Thankfully Ardelia wasn’t back, her own work in the FBI tended to run late. When she worked, she left it at work. She never brought it home. Clarice always brought it home, like gum stuck to her shoe. She couldn’t help it. So she went into her bedroom, shut the door, and used her pocketknife to cut through the tape at the top of the box before opening it.
A letter, folded over once, was inside, beside a small, handcrafted jar that contained lotion. The scent of roses and apples was strong enough to leak through the jar and she placed it on her bedside table before unfolding the letter to read.
Did you know that that starlings first came to America because an individual wished to have at least one of every bird mentioned in Shakespeare in the country? Ever since, they have never left. I find it quite fitting; a desire to bring beauty and art to a blank canvas of a land. An apt metaphor for your placement in the FBI. They have severely lacked a bright spot for quite some years now.
I write to you to congratulate you on your accomplishments, and to reassure you to avoid the criticisms of your peers and from outsiders. Fairytales continue even after the happy ending. Every hero loses their way after their initial journey, but you are still staying true. I would advise, however, keeping your eyes and ears open. There are always those looking to use you as a pawn in your game. You are not a pawn, Clarice: you are always the queen on the chessboard.
I do hope you enjoy the lotion, it is handmade. It is important to take care of yourself, Clarice, even when the job seems too much to handle at times. Sometimes I wish that it were possible for you to contact us in return, but I know that you will turn in that information as soon as the opportunity presented itself. A pity; I should like to see you again, soon. Perhaps we will, one day.
P.S. Will sends his best, as well.
P.P.S. Happy anniversary, Clarice
Shaking her head, she takes that letter, folds it back up again, and tucks it away in an old shoebox with the others. She could never predict when they letters or packages would be sent, it was seemingly impossible to track.
But today was the day she had first walked into the BSHCI. This was a day she could track, if she so chose. It would be futile to look for them, she knew that. They enjoyed toying with her. but she doubted they would show mercy if she managed to track them down.
Instead, she took a hot shower, put on the patterned silk robe from Romania that she had never bought and probably cost triple the fluffy blue one from Target in her closet, and went out to the living room. Ardelia was home, she had picked up Chinese takeout and they ate it on the couch as they watched TV and giggled and laughed together.
“Anything happen today?” Ardelia asked in between bites of orange chicken. Clarice shrugged, fiddling with her chopsticks.
“Not really,” she responded as she lifted a piece of stir-fried beef to her mouth.
She was getting better at believing her own lies.
“What do you mean, you want to talk to Starling?” Jameson whined over the phone, checking to make sure the bathroom door was locked as he talked. “I thought I was your guy, doc.”
“Would you like me to let go of my strings and stop helping you rise the ranks? Quid pro quo, Aaron,” the smooth, measured voice slightly threatened. “I would like to speak to Clarice as soon as possible, and I’d like you to find an excuse for her to do so.”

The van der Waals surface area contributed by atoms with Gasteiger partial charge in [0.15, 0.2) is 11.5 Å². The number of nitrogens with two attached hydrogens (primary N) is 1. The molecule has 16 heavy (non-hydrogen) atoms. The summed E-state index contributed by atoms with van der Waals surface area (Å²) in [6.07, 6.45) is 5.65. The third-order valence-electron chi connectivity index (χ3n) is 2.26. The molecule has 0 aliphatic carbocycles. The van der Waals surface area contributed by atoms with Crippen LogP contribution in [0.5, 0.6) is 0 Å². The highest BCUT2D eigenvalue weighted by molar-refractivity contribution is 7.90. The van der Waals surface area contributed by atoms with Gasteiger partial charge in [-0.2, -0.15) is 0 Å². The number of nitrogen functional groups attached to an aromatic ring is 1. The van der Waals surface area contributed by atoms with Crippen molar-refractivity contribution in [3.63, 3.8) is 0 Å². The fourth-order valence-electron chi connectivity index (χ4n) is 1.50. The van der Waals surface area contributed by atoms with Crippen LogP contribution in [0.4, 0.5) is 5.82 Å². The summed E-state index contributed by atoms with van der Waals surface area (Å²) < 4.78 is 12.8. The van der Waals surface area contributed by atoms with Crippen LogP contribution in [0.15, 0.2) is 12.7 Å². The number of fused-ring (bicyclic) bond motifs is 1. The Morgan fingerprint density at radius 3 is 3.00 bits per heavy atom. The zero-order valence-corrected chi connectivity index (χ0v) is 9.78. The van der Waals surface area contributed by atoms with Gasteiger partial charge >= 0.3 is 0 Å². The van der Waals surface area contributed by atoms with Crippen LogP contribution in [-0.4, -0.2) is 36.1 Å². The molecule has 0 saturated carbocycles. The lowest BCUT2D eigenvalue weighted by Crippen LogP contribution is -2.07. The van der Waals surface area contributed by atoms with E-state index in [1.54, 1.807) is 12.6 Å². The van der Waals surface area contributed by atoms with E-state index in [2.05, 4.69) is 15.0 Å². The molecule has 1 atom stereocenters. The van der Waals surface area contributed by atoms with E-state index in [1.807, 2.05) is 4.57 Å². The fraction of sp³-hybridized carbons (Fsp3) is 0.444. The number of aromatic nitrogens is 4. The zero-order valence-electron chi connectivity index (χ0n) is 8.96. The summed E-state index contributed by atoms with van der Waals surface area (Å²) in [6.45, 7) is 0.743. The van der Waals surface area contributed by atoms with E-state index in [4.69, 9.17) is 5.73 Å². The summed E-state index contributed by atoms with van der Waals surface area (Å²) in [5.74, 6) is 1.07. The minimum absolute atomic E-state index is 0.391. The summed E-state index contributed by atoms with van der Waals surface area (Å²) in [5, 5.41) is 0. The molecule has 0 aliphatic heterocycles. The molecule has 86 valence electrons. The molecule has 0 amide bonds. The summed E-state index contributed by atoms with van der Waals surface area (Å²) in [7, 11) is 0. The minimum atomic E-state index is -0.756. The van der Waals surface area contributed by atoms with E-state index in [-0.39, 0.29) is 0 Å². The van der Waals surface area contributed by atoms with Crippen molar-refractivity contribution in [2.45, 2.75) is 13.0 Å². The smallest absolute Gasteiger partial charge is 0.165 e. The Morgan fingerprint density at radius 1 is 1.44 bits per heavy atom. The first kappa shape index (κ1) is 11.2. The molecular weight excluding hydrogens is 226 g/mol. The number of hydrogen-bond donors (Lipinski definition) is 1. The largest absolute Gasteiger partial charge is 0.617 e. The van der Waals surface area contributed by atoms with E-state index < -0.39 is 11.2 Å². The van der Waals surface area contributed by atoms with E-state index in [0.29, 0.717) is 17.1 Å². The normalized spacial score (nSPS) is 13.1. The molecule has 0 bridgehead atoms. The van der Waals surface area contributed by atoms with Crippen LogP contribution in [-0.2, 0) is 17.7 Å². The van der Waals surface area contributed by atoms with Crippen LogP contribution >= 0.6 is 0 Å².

“But - but -”
“One million dollars,” the voice reminded. “A million, Martin.”
Jameson sighed, leaning against the door. “Alright, you got it. I’ll deliver Starling, you help me move through the ranks.”
“Thank you. And remember: an extra two million if you find them. Dead. I don’t want them alive.”
“You got it, Dr. Bloom,” Jameson agreed, unlocking the door and heading outside to finish his sentence. “But why do you need Starling, I can probably find him with the evidence you’ve collected.”
A pause, then Alana Bloom spoke again. “You can’t just shoot at the water, Martin. We need to bait the hook to draw them out.” Then she abruptly hung up on his, and he scoffed at the phone in his hand.
Typical, he thought.
To make an already great day even fucking better, his car was in the shop and he had to take the goddamn bus back home. Fuck.
He paid the fare, nodded to the bus driver, and turned to look for a good seat. It was fairly busy, which was just worse. He could either sit beside the woman with a bratty child screeching every five minutes, the guy taking up another half a seat with his guitar case and his dirty shoes off, or the guy in the back with sunglasses and an expensive-looking black coat staring off into seemingly nothing. He could have been asleep, and honestly, Jameson’s best option was to take the seat beside him.
The guy said nothing when he sat down beside him, so Jameson broke the ice: “I get off in three stops, you?”
“The same,” the man said smoothly. “You’re at Quantico.” It was a statement, not a question. Jameson nodded.
“Yeah, I am. How could you tell?”
“Your badge is about to fall out of your pocket,” the man pointed out, and Jameson quickly adjusted shoved it back down, deeper than before.
“Not a problem. Tell me: do you work in cases or are you the one that does all the paperwork?” the man questioned, and that touched on a rather sensitive nerve for Jameson.
“Cases, thank you,” he snapped before he could stop himself, then he quickly covered that with a smirk. “And I’d love to tell you about my current case.”
“Why don’t you?”
“Because if I told you,” Jameson condescended, his smirk turning joking, like he was enjoying this little power play over the well-dressed man on the back of the bus. “Then I would have to kill you.”
Jameson didn’t notice that when the man smiled, the cheek scar well-hidden under his beard crinkled ever so slightly.